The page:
incident at the Reagan library can be viewed here.
You can also read a kind note sent to me from the anonymous
dancer in the August 2005 letters pages. We at The Pain
are protecting what little information we have regarding
his identity as he may still be sought by the Fun Police.
I didn’t include him because he’s
a pretty thoroughly sung hero already, but I do want
to commend for honorable mention Stephen Colbert’s
speech at the National Press Club dinner. At the time,
his speech was greeted with the kind of rigid silence
that only an entire ballroom full of asses with sticks
jammed way up inside them can produce. The official word
was that Colbert’s routine had been an embarrassing
flop until it was seen on YouTube by people outside the
Washington Press Corps. It was not so much hilarious
as jaw-dropping in its face-to-face damnation not only
of the incompetence and criminality of the Bush administration
but of the obsequious sycophancy and negligence of the
press. (Hence the somewhat tepid response.) All with
George Bush, whose sense of humor is more given to cruelty
than self-deprecation, sitting about twelve feet away,
trying to imitate an expression of good-natured indulgence.
It was like watching Mussolini endure a celebrity roast.
It may also have been the only time in his two terms
that George Bush was exposed to anything like the truth.
In my last panel I honor those cartoonists
who have been my ideological allies and comrades-at-arms
over the last eight grueling, dismal years. I’ll
take this opportunity to salute some of them by name:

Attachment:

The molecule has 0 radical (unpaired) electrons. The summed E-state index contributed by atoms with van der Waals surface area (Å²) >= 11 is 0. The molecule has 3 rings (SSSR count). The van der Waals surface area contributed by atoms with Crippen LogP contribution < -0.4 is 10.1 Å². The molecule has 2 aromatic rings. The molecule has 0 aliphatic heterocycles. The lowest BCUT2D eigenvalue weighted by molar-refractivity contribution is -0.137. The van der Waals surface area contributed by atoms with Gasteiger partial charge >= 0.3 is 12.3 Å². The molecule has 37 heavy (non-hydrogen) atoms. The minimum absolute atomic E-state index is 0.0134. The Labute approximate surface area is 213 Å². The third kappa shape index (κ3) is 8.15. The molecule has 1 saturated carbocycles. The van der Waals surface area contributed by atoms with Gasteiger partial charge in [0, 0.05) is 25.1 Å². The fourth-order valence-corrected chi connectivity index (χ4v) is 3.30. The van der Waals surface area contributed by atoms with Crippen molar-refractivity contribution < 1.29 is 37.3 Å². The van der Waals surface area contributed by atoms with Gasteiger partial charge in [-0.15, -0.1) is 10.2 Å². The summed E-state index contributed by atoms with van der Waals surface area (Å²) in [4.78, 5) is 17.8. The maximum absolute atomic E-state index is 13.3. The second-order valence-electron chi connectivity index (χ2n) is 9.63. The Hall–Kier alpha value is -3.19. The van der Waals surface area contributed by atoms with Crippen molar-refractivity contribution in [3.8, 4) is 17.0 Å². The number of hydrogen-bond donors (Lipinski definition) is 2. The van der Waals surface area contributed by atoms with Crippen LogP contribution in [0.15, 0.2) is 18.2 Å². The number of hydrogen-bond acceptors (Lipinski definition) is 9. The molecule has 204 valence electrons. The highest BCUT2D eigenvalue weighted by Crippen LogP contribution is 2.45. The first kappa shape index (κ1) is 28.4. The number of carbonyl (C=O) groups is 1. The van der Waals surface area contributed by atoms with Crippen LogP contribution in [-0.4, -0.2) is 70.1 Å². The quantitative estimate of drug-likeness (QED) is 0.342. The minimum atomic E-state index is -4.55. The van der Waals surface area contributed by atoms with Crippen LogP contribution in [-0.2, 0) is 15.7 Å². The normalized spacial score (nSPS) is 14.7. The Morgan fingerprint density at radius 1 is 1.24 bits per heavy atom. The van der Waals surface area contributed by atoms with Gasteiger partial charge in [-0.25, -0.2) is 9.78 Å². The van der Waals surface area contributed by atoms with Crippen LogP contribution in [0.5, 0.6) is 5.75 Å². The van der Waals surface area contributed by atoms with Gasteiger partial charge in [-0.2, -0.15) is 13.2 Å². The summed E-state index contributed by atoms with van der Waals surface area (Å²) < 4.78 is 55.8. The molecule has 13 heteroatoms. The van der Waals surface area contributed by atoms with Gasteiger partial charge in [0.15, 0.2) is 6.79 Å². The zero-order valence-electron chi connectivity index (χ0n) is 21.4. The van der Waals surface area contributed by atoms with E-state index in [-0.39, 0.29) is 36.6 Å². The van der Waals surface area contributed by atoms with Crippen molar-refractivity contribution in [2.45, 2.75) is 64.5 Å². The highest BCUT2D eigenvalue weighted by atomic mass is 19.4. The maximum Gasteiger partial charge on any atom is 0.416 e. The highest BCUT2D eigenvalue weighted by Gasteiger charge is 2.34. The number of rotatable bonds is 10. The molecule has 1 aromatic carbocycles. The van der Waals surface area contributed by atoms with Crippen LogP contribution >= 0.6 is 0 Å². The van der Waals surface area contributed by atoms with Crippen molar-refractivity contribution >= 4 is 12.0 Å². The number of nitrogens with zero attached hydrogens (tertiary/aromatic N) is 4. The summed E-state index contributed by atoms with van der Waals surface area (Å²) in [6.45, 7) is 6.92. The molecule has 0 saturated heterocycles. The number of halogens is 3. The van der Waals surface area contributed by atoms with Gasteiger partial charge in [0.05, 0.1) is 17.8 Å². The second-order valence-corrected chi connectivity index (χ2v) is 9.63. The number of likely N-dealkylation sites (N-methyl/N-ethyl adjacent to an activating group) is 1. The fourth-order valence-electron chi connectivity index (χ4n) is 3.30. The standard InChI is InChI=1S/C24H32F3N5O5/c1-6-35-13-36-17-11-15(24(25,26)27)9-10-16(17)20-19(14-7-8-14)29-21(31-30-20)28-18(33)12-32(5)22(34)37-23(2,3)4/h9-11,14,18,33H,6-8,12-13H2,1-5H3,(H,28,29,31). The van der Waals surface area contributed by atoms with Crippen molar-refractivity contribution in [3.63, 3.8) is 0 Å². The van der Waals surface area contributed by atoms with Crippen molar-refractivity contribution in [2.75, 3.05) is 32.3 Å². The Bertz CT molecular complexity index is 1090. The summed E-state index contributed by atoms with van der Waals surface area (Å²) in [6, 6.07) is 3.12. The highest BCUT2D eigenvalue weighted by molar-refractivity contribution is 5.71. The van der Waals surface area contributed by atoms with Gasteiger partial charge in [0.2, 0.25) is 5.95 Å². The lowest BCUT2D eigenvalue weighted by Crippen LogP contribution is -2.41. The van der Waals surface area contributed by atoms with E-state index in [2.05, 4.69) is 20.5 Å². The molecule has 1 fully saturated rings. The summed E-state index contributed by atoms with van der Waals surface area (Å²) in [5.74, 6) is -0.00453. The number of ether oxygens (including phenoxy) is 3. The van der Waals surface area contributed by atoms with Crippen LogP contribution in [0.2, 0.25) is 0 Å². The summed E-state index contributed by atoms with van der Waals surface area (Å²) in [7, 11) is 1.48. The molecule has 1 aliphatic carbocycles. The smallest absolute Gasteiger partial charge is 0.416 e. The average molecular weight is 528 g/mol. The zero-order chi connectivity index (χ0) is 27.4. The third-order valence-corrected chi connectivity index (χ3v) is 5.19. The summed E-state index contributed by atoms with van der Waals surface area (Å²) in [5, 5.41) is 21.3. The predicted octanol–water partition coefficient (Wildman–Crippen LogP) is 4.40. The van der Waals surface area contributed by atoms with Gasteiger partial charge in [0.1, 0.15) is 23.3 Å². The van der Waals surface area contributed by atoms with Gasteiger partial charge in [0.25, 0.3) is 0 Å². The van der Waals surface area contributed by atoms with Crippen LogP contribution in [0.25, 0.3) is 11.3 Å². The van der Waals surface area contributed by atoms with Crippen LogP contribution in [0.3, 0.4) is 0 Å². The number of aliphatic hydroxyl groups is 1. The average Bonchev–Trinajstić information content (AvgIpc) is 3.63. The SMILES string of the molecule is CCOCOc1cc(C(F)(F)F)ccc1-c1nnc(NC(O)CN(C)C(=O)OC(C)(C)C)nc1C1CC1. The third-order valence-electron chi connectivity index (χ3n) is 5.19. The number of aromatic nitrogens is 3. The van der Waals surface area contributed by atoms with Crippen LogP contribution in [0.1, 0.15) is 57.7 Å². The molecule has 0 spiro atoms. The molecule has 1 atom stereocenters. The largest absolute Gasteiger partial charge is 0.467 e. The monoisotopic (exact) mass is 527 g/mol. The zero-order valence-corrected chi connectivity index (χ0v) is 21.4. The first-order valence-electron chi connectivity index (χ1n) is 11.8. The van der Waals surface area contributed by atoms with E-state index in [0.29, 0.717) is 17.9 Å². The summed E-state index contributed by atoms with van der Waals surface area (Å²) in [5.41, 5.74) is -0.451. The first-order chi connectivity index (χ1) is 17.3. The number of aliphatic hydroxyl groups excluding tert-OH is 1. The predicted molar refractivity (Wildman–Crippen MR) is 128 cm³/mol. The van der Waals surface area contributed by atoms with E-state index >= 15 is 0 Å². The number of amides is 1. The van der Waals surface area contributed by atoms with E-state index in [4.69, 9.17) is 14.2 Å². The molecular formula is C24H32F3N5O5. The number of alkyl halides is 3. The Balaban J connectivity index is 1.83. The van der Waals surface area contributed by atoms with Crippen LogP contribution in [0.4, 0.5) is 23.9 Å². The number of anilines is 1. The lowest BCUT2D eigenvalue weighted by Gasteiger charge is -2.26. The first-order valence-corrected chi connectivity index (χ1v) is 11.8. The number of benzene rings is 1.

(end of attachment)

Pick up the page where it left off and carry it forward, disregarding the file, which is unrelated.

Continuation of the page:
Ruben Bolling, Steve Bell, Steve Brodner, Tom Hart, Ted
Rall, David Rees and Jen Sorensen all did intelligent,
funny, and artful work that cut through conservative
bullshit like a charged particle beam through cheap drywall.
I wish there’d be a big awards ceremony where we’d
all line up onstage and get medals and everyone would
clap, like at the end of Star Wars.
I don’t think that most of us set
out to be political cartoonists. I mean, what kind of
kid is so nerdy and pathetic that he grows up idolizing
Herblock or Pat Oliphant? It’s dreary work drawing
old white men in suits week after week, and the art form
has a dispiritingly brief half-life. But the Bush administration
wasn’t just the opposition party; they were an
historical aberration, completely off any ideological
spectrum, hostile to democracy and indifferent to governance.
They cheated and bullied their way into power and used
it to loot the treasury for their campaign donors. They
lied without shame and threw away the lives of a lot
of poor kids from small towns to get more oil for the
companies they owned. They were, in one of the rare appropriate
uses of the term, anti-American. I, like a lot of artists,
felt more or less ethically conscripted into duty for